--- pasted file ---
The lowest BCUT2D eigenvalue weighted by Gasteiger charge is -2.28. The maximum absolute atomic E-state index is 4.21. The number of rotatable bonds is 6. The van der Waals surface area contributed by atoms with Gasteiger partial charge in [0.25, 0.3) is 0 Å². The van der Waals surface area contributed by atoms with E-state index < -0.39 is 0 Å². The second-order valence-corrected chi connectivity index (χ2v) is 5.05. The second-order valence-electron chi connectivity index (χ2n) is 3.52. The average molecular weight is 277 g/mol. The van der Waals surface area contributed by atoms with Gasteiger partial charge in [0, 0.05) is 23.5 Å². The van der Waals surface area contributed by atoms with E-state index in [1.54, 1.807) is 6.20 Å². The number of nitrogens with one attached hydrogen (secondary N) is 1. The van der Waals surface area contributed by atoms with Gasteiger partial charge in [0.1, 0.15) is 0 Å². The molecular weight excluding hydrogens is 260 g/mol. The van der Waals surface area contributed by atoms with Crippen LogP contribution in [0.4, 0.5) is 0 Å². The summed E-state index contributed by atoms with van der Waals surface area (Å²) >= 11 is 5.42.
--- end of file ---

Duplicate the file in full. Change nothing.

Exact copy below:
The lowest BCUT2D eigenvalue weighted by Gasteiger charge is -2.28. The maximum absolute atomic E-state index is 4.21. The number of rotatable bonds is 6. The van der Waals surface area contributed by atoms with Gasteiger partial charge in [0.25, 0.3) is 0 Å². The van der Waals surface area contributed by atoms with E-state index < -0.39 is 0 Å². The second-order valence-corrected chi connectivity index (χ2v) is 5.05. The second-order valence-electron chi connectivity index (χ2n) is 3.52. The average molecular weight is 277 g/mol. The van der Waals surface area contributed by atoms with Gasteiger partial charge in [0, 0.05) is 23.5 Å². The van der Waals surface area contributed by atoms with E-state index in [1.54, 1.807) is 6.20 Å². The number of nitrogens with one attached hydrogen (secondary N) is 1. The van der Waals surface area contributed by atoms with Gasteiger partial charge in [0.1, 0.15) is 0 Å². The molecular weight excluding hydrogens is 260 g/mol. The van der Waals surface area contributed by atoms with Crippen LogP contribution in [0.4, 0.5) is 0 Å². The summed E-state index contributed by atoms with van der Waals surface area (Å²) >= 11 is 5.42.